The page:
Tuesday, 24 June 2014

Potential hour credits and creative activity

When describing the usefulness of potential hour credits I used the example of a writer. Indeed, it is with artistic works that the benefits of the proposal are most obvious. Few artists are fortunate enough to receive paid commissions or advances to develop their works; people give large amounts of their time and effort to such endeavours. This could include music, poetry, novels, short stories, dramatic works, paintings and sculpture.

Most artists would no doubt like to make a living from their artistic works and hope that if they produce works then these will enable them to develop a career as a paid artist. Alternatively, the works they produce without any outside support might later prove to be valuable. If artists have no way to obtain hour credits for this activity then in an hour credit society it would be much more expensive (in opportunity costs) for people to engage in creative activity: if it does pay off then the proceeds will be taxed at a relatively high rate.

Potential hour credits would enable people working on these to register the time they spend (up to a limit each week) on their creations. It may be sensible to ask them to provide evidence of the work on which they are engaged, such as descriptions, photos or samples of work in progress. Perhaps receipts from time spent in a recording studio would be another example of proof that would make claims for potential hour credits more likely to be successful.

Another form of creative activity that could be accounted using the same system would be individual inventors who are working on their own without any outside investment. They could provide information about the project and register potential hour credits in this way. Again, if the resultant patents or companies become successful then these potential hour credits can be converted.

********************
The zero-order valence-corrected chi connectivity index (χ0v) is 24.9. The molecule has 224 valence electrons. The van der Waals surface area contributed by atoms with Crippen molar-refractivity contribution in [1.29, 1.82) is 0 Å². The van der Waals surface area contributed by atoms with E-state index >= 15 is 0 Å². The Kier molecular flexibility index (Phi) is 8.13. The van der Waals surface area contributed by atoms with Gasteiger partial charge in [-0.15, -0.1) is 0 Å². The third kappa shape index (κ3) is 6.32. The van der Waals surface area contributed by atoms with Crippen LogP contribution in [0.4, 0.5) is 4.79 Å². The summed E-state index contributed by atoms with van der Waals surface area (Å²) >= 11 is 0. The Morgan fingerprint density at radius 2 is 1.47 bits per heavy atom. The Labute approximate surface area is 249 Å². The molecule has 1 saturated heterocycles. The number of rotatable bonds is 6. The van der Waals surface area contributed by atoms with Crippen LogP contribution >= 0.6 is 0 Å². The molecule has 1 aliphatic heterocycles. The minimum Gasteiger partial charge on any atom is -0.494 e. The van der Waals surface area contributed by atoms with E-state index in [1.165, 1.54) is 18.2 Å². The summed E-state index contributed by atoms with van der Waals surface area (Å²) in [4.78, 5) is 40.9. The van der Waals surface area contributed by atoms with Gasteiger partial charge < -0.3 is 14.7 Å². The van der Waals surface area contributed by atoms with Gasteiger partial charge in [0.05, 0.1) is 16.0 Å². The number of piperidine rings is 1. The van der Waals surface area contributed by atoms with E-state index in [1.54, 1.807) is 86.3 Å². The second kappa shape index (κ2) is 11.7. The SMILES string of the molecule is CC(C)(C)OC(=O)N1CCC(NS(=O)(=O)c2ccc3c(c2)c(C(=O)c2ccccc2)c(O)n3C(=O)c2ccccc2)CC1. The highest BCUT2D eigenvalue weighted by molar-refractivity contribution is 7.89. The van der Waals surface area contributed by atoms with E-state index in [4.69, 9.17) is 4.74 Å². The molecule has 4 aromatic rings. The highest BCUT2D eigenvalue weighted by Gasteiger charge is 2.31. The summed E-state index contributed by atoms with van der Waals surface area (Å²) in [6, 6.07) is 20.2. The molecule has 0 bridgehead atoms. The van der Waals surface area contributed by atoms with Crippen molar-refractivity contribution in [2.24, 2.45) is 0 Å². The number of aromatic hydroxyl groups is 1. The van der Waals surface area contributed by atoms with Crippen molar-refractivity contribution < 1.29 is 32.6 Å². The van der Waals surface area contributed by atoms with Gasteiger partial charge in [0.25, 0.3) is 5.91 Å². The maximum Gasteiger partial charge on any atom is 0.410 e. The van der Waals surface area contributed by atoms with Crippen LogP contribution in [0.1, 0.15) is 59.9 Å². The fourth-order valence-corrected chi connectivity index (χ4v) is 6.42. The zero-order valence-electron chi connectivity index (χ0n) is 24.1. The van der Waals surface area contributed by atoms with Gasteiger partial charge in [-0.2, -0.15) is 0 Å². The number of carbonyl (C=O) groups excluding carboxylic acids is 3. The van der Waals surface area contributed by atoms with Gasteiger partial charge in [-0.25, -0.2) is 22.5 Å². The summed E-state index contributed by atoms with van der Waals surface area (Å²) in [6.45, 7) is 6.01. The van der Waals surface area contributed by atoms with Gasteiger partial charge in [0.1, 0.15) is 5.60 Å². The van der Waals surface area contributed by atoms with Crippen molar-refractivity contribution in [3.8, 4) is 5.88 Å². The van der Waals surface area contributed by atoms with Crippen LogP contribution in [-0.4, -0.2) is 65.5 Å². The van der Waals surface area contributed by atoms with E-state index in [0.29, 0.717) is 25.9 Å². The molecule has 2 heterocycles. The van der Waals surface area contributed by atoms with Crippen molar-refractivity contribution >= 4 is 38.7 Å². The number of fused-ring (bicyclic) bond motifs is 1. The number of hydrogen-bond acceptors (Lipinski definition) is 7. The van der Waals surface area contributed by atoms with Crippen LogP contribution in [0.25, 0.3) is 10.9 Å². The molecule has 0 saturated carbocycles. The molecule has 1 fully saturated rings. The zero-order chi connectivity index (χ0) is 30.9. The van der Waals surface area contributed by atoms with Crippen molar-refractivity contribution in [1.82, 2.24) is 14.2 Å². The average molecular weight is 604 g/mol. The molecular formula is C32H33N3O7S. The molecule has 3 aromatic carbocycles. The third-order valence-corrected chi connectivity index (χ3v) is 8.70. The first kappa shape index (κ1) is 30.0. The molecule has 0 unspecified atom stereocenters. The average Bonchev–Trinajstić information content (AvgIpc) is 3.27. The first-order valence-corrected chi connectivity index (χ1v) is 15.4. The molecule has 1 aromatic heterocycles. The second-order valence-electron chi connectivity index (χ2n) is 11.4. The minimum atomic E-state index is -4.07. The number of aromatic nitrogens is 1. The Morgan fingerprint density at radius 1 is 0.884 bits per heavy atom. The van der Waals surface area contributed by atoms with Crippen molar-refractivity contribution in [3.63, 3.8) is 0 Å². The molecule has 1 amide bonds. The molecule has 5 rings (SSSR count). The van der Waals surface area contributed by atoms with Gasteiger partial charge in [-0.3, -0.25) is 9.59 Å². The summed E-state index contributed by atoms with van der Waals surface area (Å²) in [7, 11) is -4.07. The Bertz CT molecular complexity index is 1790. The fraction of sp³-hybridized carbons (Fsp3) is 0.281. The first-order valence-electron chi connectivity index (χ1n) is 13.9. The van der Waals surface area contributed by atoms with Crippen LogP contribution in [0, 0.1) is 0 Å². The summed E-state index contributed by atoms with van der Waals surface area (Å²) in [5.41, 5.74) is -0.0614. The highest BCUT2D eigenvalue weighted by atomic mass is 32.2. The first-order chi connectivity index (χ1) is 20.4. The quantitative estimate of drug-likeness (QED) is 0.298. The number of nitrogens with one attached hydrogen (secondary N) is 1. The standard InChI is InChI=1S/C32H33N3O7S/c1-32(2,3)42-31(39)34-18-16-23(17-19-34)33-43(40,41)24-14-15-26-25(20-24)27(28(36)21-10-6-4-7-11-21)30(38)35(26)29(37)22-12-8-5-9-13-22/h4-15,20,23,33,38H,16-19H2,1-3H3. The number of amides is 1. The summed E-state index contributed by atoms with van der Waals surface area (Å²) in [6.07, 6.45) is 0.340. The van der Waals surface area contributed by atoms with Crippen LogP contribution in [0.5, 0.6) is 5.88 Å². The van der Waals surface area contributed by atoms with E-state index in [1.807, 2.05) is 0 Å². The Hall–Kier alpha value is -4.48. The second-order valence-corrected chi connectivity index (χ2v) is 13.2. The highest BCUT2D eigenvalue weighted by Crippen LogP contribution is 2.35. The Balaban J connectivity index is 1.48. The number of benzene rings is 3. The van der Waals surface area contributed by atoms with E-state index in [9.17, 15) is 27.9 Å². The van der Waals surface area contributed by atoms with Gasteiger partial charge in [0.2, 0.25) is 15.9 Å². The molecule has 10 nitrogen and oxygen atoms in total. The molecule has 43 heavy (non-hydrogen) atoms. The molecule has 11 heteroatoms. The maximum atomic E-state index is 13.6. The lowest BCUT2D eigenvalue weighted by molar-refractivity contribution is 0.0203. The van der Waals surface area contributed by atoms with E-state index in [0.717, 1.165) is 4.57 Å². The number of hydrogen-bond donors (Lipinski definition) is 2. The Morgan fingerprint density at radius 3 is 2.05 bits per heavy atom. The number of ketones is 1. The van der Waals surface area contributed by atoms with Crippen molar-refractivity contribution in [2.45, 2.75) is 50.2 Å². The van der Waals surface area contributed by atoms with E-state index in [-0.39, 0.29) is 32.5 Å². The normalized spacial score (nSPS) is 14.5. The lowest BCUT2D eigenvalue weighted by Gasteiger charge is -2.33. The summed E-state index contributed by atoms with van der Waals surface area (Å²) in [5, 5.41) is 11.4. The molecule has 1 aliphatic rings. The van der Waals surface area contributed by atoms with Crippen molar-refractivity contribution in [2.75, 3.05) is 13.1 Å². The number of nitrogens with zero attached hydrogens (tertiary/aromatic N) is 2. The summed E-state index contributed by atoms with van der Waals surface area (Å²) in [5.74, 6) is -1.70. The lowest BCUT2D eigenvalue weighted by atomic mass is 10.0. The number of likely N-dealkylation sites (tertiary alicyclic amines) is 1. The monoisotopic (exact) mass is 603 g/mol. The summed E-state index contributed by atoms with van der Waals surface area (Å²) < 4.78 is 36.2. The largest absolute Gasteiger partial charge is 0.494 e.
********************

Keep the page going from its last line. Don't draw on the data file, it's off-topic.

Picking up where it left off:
Live performances would presumably only count as hour-credit worthy if they are paid and so would not count for potential credits. However, a more expansive option would be to take account of practice time and unpaid performances for artists, performers and musicians (up to a maximum of something like 4 or 5 hours per week). These could be drawn upon if the performers later make money from their performances.

Inventors or artists who work with the support of a larger institution or company would not need potential hour credits—they would receive these from their institution. However, those who create items on their own would be ideal candidates for potential hour credits which could be upgraded at a later date to fully-fledged ones. Registering works-in-progress could also be very useful in dealing with Copyright and patent disputes. (It would raise the question whether potential hour credits could be upgraded after the creator has died. I will not discuss this here, but would be inclined to say they should not).

Potential hour credits could help reduce the greater disparity that would otherwise arise between supported and unsupported artists and inventors. Since those with talents and good ideas sometimes receive recognition very late it may be sensible to provide some encouragement by allowing them to register their activities. 

No comments:

Post a Comment